Sunday, December 12, 2010

A Fine and Private Place

Why Old Men Are Grumpy

They ache from arthritis
And hurt from grief

They rue the end of success
Or they rue their failures

Impatience dogs every slow step
And halting withdrawal from the memory bank

They mourn each dying chum
And every dwindling day

Inflation depletes their fixed income
As they contemplate death

They pray for a good one
And curse the bad ones they have seen

Therefore they are grumpy

            I wrote this poem a few years ago, in the wake of the deaths of two old friends, yet I generally resist writing poems about aging, because we live in an unprecedented time when many prominent older poets, even in their eighties, are themselves writing poems about aging. Among the elderly but still often published poets are John Ashbery, Galway Kinnell, Jack Gilbert, W.S. Merwin, Marie Ponsot, and Adrienne Rich. They were born in the 1920’s and have been publishing for about half a century.
            .
            What’s in an age? Would it smell as rank by any other number? The only certainty about age is that the higher the number, the closer it brings you to the grave, that “fine and private place, / But none I think do there embrace.” As Emily Dickinson might have written,
                       
I think about it every day
And wonder, when it’s come –
Th’exquisite moment that I turn
Entirely dumb –

If I shall know how I succumb,
Yet pray I’m not in pain.
Whether there’ll be resurrection,
I hear the word is “mum” –

8 comments:

  1. Thank you for this. Poignant and true.Your work is provocative as always.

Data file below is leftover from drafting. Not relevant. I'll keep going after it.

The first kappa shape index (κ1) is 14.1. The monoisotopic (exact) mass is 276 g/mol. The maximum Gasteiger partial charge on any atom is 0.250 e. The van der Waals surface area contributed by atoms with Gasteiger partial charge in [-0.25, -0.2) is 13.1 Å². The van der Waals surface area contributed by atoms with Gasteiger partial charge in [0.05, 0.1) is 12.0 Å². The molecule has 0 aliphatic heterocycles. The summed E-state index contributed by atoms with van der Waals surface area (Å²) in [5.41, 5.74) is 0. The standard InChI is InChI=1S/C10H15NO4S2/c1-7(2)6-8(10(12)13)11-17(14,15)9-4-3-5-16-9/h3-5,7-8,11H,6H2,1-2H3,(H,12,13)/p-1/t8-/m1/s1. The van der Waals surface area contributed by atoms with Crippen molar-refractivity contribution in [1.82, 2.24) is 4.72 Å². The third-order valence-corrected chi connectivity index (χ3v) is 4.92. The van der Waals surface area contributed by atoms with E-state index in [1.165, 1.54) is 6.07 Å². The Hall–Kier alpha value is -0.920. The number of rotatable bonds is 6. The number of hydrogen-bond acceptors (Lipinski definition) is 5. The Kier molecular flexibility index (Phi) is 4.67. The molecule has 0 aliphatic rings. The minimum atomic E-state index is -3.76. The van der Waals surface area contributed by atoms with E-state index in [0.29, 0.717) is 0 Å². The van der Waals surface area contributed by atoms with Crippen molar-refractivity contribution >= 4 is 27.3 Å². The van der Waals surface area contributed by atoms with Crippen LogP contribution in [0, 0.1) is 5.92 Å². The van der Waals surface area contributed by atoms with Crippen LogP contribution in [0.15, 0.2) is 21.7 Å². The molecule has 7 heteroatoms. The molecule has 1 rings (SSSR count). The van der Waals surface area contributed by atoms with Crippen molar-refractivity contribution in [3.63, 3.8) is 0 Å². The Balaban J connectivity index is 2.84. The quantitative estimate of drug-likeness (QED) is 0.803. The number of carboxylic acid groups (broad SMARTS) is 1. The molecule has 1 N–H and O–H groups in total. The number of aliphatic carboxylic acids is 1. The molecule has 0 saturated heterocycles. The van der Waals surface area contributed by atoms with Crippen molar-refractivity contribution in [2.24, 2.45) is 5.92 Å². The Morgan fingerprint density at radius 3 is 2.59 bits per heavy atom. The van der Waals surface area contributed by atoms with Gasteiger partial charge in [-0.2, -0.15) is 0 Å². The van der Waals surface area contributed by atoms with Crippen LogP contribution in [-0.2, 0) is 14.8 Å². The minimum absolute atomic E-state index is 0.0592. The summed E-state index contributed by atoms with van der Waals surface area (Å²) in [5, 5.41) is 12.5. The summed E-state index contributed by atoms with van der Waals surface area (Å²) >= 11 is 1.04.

Mia

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  2. Very timely for me. A friend...no he was more than a friend...I grew up with him until five on Walnut Street. We dug holes in his backyard with spoons. He died Wednesday. I didn't get the news until Friday. I didn't cry until Saturday when I had the time to think about it. So, why are old men grumpy? Dumbed, mummed, or numbed? Numbed, I think.

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  3. o ye fine poet
    with a fine poem:
    remain ageless

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  4. beautifully crafted, george. it's also very sad, especially when the reader wonders if there is life after death.



    pattie

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  5. Oh my god. Emily could not have said it better. She gets resurrected in your tribute to her through imagining what she would write facing old age (which she did not, though she faced death a thousand times,) and through our memories of her poetry. So many lines in her poetry about death - "I heard a fly buzz when I died..."; "the nerves sit ceremonious like tombs..." -
    I too face the next turn of a decade of life on this earth.
    Aging women can be grumpy too.

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  6. we all need to rage, RAGE! against the dying of the light

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  7. I thought of Dylan too after I posted - it was in the middle of night when his lines came to me.
    And Emily's: Because I could not stop for death death kindly stopped for me....

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  8. Nasty business, this thing called "dying." But it is an honest word--much better than "expiring" or "passing on." Yes, I've seen about a dozen frieds die over the past 10 years, yet I'm still here. Life is something we try to put in order in the presence of a fickle universe. The evening martini does help. And, yes, I am grumpy.

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